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The term "disruptive innovation" is quickly joining the list of meaningless buzzwords that companies use to hype their latest products. Marketing managers seem to use it to describe anything new, along with "breakthrough" and the ever-popular "revolutionary." But true disruptive innovations have actually been clearly defined by famed Harvard business school professor Clayton Christensen as technologies and developments that open untapped market segments and have the potential to upend the status quo. In order to bring attention to companies that are truly disruptive – and therefore potentially game changing – I’ve partnered with Scott Anthony, a founding partner at Christensen’s consulting firm Innosight, to bring you a series of interviews and stories on companies that we’ve identified as legitimate disruptors.

Scott and I recently spoke with Rick Hess, the CEO of a solar energy company called Konarka. Up until now, solar panels were expensive sheets of rigid silicon that had to be made in a fabrication plant. Konarka has developed flexible, portable, and disposable solar cells by spraying or printing a layer of organic material on to a roll of plastic. This technology allows Konarka to place solar panels in places that were previously impossible. In other words, Konarka’s panels are tapping new markets instead of competing against incumbent solar panel manufacturers – the true definition of a disruptive technology.

To better illustrate how Rick has positioned Konarka as a disruptor, we asked him for a concrete example of how the technology is being used. Rick said the company is currently working with a maker of picnic table umbrellas to develop a true solar shade. Imagine sitting at an outdoor café and being able to plug your laptop into the umbrella shaft while the open canopy generated electricity. The umbrellas can be placed anywhere, with no need to run an extension cord or connect to a wall socket. In this application, Konarka has no competition. Silicon solar panels cannot be used this way and the umbrellas can be placed in areas where grid power is not available. Under these circumstances, the standard efficiency measurement of cost per kilowatt-hour become irrelevant. In fact, by positioning his company to attack and enable new markets with his flexible solar panels, Rick’s primary competitor is the battery. And when compared to the cost of using batteries, Konarka’s solar cells come out far ahead.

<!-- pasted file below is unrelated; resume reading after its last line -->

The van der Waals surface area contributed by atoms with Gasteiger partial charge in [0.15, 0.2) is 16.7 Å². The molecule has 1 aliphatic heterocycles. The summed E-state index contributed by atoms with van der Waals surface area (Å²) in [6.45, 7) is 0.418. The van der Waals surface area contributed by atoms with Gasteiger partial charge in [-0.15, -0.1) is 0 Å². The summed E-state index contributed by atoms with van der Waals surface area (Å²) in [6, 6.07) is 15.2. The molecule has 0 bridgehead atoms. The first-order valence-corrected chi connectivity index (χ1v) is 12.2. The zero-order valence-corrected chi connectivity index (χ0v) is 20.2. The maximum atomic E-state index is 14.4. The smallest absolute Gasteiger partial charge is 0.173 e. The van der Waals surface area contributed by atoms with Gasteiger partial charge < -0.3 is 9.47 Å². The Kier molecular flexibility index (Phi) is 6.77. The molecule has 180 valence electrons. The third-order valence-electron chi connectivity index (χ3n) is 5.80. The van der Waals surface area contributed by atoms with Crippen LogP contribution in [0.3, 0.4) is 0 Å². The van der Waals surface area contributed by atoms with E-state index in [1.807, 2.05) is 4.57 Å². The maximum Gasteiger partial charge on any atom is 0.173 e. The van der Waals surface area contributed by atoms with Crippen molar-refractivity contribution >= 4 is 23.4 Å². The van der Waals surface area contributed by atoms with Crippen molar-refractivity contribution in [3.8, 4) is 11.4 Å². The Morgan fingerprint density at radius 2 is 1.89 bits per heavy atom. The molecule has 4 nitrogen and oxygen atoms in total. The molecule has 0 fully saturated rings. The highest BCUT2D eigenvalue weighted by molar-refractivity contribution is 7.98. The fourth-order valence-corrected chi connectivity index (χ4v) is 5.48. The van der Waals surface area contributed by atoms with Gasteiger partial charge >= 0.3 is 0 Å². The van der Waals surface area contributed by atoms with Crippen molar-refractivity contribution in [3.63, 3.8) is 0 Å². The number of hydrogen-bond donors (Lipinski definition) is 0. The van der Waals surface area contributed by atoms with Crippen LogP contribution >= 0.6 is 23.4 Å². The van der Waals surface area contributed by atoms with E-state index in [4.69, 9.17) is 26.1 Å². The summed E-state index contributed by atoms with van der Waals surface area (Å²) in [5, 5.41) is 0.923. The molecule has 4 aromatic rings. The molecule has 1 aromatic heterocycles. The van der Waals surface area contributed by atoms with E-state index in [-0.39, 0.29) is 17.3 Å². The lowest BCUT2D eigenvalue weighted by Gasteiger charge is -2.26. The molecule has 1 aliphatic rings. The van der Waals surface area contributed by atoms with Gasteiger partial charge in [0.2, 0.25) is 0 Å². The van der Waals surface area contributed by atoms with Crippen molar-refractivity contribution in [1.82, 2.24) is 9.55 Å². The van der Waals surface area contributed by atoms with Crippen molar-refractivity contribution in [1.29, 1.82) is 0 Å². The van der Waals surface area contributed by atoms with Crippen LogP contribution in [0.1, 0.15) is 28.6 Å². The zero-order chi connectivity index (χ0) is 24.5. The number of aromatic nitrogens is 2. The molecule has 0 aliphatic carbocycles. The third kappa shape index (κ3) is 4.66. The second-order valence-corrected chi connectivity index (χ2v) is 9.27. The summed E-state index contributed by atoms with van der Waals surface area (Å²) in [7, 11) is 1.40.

As a truly disruptive technology, Konarka’s opportunities are almost limitless. Scott asked what other avenues they were pursuing and Rick explained, "The biggest challenge we face is picking between different opportunities. We get 50 random calls a week. We don’t market, we just answer the phone. I tell my people our job is not to create opportunities but to filter them."

If you are interested in truly disruptive innovations, keep up with Fast Company Buzz as Scott and I continue to identify and interview the companies that will change our world. To learn more about disruptive technologies check out Scott's latest book, The Innovator's Guide to Growth.  This series will return as the schedule permits.

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